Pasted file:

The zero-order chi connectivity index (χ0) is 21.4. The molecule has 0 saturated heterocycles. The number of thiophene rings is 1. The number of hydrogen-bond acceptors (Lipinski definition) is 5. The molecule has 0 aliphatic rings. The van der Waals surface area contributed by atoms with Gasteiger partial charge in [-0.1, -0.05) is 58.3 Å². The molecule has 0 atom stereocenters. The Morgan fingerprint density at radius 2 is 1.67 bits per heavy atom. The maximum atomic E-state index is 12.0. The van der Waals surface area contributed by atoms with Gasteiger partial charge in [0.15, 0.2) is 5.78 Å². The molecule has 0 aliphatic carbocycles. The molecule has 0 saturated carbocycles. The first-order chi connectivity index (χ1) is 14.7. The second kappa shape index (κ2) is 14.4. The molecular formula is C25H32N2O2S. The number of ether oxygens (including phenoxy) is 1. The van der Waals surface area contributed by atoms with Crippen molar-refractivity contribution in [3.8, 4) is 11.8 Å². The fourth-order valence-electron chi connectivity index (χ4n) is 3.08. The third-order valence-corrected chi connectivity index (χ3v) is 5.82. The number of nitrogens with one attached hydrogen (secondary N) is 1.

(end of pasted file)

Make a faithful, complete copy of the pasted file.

The zero-order chi connectivity index (χ0) is 21.4. The molecule has 0 saturated heterocycles. The number of thiophene rings is 1. The number of hydrogen-bond acceptors (Lipinski definition) is 5. The molecule has 0 aliphatic rings. The van der Waals surface area contributed by atoms with Gasteiger partial charge in [-0.1, -0.05) is 58.3 Å². The molecule has 0 atom stereocenters. The Morgan fingerprint density at radius 2 is 1.67 bits per heavy atom. The maximum atomic E-state index is 12.0. The van der Waals surface area contributed by atoms with Gasteiger partial charge in [0.15, 0.2) is 5.78 Å². The molecule has 0 aliphatic carbocycles. The molecule has 0 saturated carbocycles. The first-order chi connectivity index (χ1) is 14.7. The second kappa shape index (κ2) is 14.4. The molecular formula is C25H32N2O2S. The number of ether oxygens (including phenoxy) is 1. The van der Waals surface area contributed by atoms with Crippen molar-refractivity contribution in [3.8, 4) is 11.8 Å². The fourth-order valence-electron chi connectivity index (χ4n) is 3.08. The third-order valence-corrected chi connectivity index (χ3v) is 5.82. The number of nitrogens with one attached hydrogen (secondary N) is 1.